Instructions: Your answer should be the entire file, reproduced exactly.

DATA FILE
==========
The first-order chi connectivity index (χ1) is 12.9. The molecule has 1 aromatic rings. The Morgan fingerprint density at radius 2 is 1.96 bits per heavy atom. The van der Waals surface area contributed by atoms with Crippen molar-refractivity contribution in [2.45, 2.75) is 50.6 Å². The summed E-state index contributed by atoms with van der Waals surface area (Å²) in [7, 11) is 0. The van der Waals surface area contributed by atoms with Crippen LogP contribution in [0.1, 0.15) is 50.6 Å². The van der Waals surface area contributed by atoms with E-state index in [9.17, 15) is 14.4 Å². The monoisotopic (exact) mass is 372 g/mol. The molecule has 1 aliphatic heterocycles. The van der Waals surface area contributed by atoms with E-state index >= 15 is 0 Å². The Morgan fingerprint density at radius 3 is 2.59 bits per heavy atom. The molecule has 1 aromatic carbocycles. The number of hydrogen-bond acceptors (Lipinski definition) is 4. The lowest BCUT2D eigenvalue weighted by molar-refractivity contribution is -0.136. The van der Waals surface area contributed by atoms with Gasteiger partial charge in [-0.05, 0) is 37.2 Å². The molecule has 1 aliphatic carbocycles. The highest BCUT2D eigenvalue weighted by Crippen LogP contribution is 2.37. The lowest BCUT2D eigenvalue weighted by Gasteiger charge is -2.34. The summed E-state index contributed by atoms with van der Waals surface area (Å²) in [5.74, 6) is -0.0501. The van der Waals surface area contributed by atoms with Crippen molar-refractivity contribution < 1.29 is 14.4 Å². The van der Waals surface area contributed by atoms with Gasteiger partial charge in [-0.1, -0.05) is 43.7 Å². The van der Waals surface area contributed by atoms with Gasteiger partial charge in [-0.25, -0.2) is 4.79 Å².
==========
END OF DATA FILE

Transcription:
The first-order chi connectivity index (χ1) is 12.9. The molecule has 1 aromatic rings. The Morgan fingerprint density at radius 2 is 1.96 bits per heavy atom. The van der Waals surface area contributed by atoms with Crippen molar-refractivity contribution in [2.45, 2.75) is 50.6 Å². The summed E-state index contributed by atoms with van der Waals surface area (Å²) in [7, 11) is 0. The van der Waals surface area contributed by atoms with Crippen LogP contribution in [0.1, 0.15) is 50.6 Å². The van der Waals surface area contributed by atoms with E-state index in [9.17, 15) is 14.4 Å². The monoisotopic (exact) mass is 372 g/mol. The molecule has 1 aliphatic heterocycles. The van der Waals surface area contributed by atoms with E-state index >= 15 is 0 Å². The Morgan fingerprint density at radius 3 is 2.59 bits per heavy atom. The molecule has 1 aromatic carbocycles. The number of hydrogen-bond acceptors (Lipinski definition) is 4. The lowest BCUT2D eigenvalue weighted by molar-refractivity contribution is -0.136. The van der Waals surface area contributed by atoms with Gasteiger partial charge in [-0.05, 0) is 37.2 Å². The molecule has 1 aliphatic carbocycles. The highest BCUT2D eigenvalue weighted by Crippen LogP contribution is 2.37. The lowest BCUT2D eigenvalue weighted by Gasteiger charge is -2.34. The summed E-state index contributed by atoms with van der Waals surface area (Å²) in [5.74, 6) is -0.0501. The van der Waals surface area contributed by atoms with Crippen molar-refractivity contribution < 1.29 is 14.4 Å². The van der Waals surface area contributed by atoms with Gasteiger partial charge in [-0.1, -0.05) is 43.7 Å². The van der Waals surface area contributed by atoms with Gasteiger partial charge in [-0.25, -0.2) is 4.79 Å².